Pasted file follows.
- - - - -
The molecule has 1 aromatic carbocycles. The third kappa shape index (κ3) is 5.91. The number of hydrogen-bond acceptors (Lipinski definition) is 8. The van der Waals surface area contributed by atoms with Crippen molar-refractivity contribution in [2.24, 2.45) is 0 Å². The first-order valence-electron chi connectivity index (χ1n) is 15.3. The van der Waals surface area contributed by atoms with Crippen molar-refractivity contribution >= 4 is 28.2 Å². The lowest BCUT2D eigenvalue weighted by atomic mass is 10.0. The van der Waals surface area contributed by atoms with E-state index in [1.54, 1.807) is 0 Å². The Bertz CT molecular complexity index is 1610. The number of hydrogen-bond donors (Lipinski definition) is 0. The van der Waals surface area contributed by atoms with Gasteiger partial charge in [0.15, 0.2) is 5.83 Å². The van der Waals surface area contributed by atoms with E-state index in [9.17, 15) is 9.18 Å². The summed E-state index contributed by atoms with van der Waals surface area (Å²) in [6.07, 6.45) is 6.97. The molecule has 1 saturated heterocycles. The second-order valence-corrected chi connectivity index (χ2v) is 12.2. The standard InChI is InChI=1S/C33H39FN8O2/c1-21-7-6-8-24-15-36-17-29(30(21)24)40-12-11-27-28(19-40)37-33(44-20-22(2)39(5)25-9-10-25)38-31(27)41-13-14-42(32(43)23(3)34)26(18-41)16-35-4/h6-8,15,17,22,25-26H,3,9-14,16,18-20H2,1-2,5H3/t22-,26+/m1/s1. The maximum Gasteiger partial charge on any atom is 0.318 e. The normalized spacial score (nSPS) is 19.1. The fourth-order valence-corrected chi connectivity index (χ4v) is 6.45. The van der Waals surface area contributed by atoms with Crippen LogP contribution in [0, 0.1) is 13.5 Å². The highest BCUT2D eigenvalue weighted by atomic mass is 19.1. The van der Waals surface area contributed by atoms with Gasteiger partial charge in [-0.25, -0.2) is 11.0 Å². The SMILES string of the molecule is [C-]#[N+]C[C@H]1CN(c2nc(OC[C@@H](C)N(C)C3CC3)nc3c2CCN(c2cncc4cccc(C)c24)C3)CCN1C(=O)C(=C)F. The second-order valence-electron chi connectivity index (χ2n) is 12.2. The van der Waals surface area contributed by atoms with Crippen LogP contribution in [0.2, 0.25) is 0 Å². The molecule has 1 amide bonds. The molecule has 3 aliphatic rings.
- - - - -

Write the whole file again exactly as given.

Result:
The molecule has 1 aromatic carbocycles. The third kappa shape index (κ3) is 5.91. The number of hydrogen-bond acceptors (Lipinski definition) is 8. The van der Waals surface area contributed by atoms with Crippen molar-refractivity contribution in [2.24, 2.45) is 0 Å². The first-order valence-electron chi connectivity index (χ1n) is 15.3. The van der Waals surface area contributed by atoms with Crippen molar-refractivity contribution >= 4 is 28.2 Å². The lowest BCUT2D eigenvalue weighted by atomic mass is 10.0. The van der Waals surface area contributed by atoms with E-state index in [1.54, 1.807) is 0 Å². The Bertz CT molecular complexity index is 1610. The number of hydrogen-bond donors (Lipinski definition) is 0. The van der Waals surface area contributed by atoms with Gasteiger partial charge in [0.15, 0.2) is 5.83 Å². The van der Waals surface area contributed by atoms with E-state index in [9.17, 15) is 9.18 Å². The summed E-state index contributed by atoms with van der Waals surface area (Å²) in [6.07, 6.45) is 6.97. The molecule has 1 saturated heterocycles. The second-order valence-corrected chi connectivity index (χ2v) is 12.2. The standard InChI is InChI=1S/C33H39FN8O2/c1-21-7-6-8-24-15-36-17-29(30(21)24)40-12-11-27-28(19-40)37-33(44-20-22(2)39(5)25-9-10-25)38-31(27)41-13-14-42(32(43)23(3)34)26(18-41)16-35-4/h6-8,15,17,22,25-26H,3,9-14,16,18-20H2,1-2,5H3/t22-,26+/m1/s1. The maximum Gasteiger partial charge on any atom is 0.318 e. The normalized spacial score (nSPS) is 19.1. The fourth-order valence-corrected chi connectivity index (χ4v) is 6.45. The van der Waals surface area contributed by atoms with Crippen LogP contribution in [0, 0.1) is 13.5 Å². The highest BCUT2D eigenvalue weighted by atomic mass is 19.1. The van der Waals surface area contributed by atoms with Gasteiger partial charge in [-0.25, -0.2) is 11.0 Å². The SMILES string of the molecule is [C-]#[N+]C[C@H]1CN(c2nc(OC[C@@H](C)N(C)C3CC3)nc3c2CCN(c2cncc4cccc(C)c24)C3)CCN1C(=O)C(=C)F. The second-order valence-electron chi connectivity index (χ2n) is 12.2. The van der Waals surface area contributed by atoms with Crippen LogP contribution in [0.2, 0.25) is 0 Å². The molecule has 1 amide bonds. The molecule has 3 aliphatic rings.